When children with asthma have acute episodes, the air passages in their lungs become narrower and it is more difficult for them to breathe. These problems are caused by an over-sensitivity of the lungs and airways.
* The lungs and airways overreact to certain triggers causing:
o airway linings to become inflamed and swollen
o muscles to tighten that surround the airways
o an increased production of mucus
o breathing to become harder and may hurt
* Coughing may occur, as well as wheezing or a whistling sound, which is typical of asthma. A rush of air, moving through the narrowed airways, results in the wheezing sound.
* Without immediate treatment during an asthma attack, respiratory failure may occur in the child.
How is asthma diagnosed?
Physicians use a combination of medical history, physical examination and laboratory tests to diagnose asthma, which may include:
* spirometry - a spirometer assesses lung function. Spirometry, the evaluation of lung function with a spirometer, is one of most common and simplest pulmonary function tests and may be necessary for some or all of the following reasons:
o to evaluate how well the lungs receive, hold and utilize air
o to monitor a treatment's effectiveness
o to determine how severe a lung disease is
o to keep track of a lung disease
o to establish whether the lung disease is restrictive (decreased airflow) or obstructive (disruption of airflow)
* peak flow monitoring (PFM) - PFM is a device measuring the amount of air a person can blow out of the lungs. When asthma or other respiratory flare ups occur, the large airways in the lungs narrow slowly. This slows the speed of air leaving the lungs and can be measured by a PFM. Measuring this is essential to determining how well or how poorly the disease is being controlled.
* allergy tests - tests to determine allergies.
What can trigger my child's asthma?
Some triggers can include:
* cigarette smoke
* rodents and cockroaches
* colds and flu
* dust and dust mites
* strong odors
* cleaning products
* pets with fur or feathers
* cold air and changes in weather
Do children outgrow childhood asthma?
Every child is different in how they respond to asthma throughout their life. For some children, when they enter their teenage years, symptoms can subside. For others, symptoms can become more severe with time. About one-third of children with asthma will outgrow it, and about one-third of children with asthma will have fewer episodes as they get older.
If my child has asthma, can he or she participate in sports?
Exercise can often trigger an asthma attack in most children and teens with asthma. But with proper management, children with asthma can fully participate in most sports. In fact, aerobic exercise can improve airway function by making breathing muscles stronger.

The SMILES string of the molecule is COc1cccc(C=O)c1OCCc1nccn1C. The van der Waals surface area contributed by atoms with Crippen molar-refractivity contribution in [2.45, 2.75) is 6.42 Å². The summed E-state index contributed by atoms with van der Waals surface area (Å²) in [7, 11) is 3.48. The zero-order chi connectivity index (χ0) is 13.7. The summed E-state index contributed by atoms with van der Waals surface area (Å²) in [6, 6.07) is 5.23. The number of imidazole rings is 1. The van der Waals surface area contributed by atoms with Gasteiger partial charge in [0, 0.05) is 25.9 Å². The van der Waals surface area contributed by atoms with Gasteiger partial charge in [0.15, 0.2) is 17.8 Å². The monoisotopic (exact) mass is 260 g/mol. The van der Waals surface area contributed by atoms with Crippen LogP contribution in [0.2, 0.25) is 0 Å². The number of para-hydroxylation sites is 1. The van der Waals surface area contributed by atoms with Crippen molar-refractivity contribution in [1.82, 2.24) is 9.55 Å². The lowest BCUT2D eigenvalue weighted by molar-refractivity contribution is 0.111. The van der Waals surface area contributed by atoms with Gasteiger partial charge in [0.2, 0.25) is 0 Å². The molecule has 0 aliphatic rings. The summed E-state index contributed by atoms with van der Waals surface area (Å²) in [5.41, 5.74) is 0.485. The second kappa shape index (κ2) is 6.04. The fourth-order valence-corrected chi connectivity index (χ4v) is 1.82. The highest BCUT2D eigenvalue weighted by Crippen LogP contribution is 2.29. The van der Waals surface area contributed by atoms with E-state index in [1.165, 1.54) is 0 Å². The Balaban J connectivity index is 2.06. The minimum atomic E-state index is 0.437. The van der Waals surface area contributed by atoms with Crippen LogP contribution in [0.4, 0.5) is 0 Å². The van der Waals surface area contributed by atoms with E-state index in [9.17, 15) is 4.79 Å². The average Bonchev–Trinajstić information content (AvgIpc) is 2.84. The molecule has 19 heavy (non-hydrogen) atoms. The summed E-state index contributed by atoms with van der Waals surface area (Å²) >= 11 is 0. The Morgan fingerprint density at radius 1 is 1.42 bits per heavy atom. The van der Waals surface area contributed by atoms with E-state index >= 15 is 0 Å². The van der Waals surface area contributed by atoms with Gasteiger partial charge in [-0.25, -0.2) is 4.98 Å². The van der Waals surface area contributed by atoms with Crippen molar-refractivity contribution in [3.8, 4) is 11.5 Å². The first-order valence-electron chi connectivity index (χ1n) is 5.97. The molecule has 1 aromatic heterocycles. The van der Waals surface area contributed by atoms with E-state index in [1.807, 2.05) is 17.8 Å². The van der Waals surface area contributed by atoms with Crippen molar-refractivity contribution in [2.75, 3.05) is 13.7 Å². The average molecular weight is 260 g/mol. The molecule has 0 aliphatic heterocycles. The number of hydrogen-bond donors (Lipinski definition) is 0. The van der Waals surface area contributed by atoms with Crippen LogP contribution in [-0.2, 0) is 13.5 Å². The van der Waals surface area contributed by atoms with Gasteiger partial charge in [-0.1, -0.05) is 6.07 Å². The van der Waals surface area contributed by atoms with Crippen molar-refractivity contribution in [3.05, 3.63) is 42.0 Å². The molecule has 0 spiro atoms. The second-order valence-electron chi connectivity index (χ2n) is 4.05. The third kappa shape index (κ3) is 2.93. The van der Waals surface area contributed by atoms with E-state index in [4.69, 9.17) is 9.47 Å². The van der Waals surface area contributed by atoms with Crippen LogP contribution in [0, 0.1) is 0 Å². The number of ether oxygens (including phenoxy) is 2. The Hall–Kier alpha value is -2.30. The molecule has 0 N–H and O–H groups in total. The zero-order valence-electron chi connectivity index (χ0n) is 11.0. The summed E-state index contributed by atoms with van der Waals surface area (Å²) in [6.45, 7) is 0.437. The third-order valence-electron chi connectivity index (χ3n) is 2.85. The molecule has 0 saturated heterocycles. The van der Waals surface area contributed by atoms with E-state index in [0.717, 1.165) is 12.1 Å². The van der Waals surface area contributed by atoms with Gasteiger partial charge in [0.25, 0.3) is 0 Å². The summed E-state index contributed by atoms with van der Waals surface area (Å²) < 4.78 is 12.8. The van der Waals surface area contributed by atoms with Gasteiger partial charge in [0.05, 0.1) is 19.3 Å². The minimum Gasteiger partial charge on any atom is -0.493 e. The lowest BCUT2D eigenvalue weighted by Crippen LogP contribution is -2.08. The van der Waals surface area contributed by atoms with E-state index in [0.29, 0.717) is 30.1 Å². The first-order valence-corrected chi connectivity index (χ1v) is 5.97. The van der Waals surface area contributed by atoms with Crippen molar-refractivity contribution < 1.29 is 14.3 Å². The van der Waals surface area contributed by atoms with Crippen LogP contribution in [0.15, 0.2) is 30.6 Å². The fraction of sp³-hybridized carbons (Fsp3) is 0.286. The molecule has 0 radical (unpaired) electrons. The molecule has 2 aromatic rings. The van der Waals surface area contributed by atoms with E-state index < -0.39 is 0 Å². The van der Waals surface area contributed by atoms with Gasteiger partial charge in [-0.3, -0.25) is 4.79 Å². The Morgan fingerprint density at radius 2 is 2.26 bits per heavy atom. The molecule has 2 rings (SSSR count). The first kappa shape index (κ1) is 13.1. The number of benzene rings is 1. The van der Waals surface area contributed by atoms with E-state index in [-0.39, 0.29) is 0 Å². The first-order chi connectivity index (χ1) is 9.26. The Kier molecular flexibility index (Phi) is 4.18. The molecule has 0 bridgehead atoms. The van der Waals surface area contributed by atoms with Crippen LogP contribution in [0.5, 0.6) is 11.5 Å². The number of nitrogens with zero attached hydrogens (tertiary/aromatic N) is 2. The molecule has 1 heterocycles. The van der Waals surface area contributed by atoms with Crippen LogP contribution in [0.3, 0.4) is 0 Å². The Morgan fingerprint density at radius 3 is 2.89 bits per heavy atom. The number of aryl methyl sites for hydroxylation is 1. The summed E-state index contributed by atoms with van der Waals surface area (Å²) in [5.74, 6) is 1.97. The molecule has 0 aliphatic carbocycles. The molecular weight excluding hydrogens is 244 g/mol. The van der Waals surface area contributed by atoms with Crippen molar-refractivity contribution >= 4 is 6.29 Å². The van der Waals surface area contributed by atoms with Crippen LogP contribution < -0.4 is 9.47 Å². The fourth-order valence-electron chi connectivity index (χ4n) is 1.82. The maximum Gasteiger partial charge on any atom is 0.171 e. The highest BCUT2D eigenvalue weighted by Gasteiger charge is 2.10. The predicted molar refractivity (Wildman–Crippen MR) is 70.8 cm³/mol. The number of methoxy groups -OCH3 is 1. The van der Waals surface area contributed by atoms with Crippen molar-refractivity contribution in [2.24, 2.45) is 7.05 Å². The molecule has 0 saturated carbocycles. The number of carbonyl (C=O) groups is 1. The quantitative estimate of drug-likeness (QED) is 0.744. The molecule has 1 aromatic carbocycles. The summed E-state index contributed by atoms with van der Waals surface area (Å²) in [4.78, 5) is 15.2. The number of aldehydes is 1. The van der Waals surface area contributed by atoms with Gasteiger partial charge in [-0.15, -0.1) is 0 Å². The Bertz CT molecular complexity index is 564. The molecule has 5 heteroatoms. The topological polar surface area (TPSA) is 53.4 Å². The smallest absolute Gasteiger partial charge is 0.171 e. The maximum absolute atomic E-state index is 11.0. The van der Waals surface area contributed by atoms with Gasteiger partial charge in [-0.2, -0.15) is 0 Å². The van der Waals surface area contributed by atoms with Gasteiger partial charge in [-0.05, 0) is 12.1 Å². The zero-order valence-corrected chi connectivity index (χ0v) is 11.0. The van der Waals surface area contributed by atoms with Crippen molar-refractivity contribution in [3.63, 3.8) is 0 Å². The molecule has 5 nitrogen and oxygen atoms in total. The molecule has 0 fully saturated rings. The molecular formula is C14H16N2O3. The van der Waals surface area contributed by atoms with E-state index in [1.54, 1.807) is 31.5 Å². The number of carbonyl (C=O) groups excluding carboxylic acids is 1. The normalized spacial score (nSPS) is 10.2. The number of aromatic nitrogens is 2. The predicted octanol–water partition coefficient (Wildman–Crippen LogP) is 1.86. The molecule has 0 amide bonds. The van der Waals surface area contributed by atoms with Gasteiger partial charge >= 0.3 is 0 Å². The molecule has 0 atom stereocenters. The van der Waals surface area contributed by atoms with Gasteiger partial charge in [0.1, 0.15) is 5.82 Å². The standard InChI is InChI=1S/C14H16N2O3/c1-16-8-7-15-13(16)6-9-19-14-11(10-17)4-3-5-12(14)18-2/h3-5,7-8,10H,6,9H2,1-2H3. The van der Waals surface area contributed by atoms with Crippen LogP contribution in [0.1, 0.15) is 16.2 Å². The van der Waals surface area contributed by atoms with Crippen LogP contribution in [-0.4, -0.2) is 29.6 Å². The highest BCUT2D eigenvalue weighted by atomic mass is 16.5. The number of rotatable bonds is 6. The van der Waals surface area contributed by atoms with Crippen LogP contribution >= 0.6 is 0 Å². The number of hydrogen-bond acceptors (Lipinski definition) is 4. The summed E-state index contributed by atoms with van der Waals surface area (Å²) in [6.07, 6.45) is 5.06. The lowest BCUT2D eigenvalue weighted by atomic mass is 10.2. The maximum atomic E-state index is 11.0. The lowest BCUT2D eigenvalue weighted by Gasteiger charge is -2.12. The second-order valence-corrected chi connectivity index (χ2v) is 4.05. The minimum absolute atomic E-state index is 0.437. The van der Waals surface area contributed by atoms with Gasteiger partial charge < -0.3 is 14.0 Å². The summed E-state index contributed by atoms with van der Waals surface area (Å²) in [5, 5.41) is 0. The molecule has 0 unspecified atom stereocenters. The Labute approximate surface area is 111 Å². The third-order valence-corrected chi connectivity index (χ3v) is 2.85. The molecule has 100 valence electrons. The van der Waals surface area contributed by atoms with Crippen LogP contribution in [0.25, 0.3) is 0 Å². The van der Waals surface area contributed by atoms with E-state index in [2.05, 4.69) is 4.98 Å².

A few tips for exercising with asthma:
* Have your child stretch before and after exercising, breathing only through the nose to warm and humidify the air before it enters the airways.
* Verify that your child takes all their necessary medication before exercising, as recommended by their physician.
* Have your child wear a scarf over their mouth and nose in cold weather, so air is warmer and easier to inhale.
* Have your child always carry a "reliever" or "reserve" medication, in case of an asthma attack.
How can my child control their asthma at school?
Work with your child, family members, school officials and physician to make sure asthma treatment goals are met at school. Your child may have to take their medications during school hours.
The American Academy of Allergy, Asthma, and Immunology (AAAAI) recommends the following for children with asthma at school:
* Meet with the school nurse, teachers and other relevant school staff to tell them about your child's asthma and medical needs.
* Make sure your childâ€™s school nurse has a copy of his Asthma Action Plan on file. This will explain what steps should be taken if your child has an asthma attack at school.
* Talk to school personnel about your child's asthma medications and how to help during an asthma attack.
* Ask school staff to treat your child normally when asthma is under control.
* Talk to the teacher or coach before your child starts a physical education class.
* Make sure indoor air quality, allergens and irritants in the school are monitored.
* Work to prevent asthma symptoms from starting that could bring your child's energy levels down.
* Make sure you tell your child they are not different from others.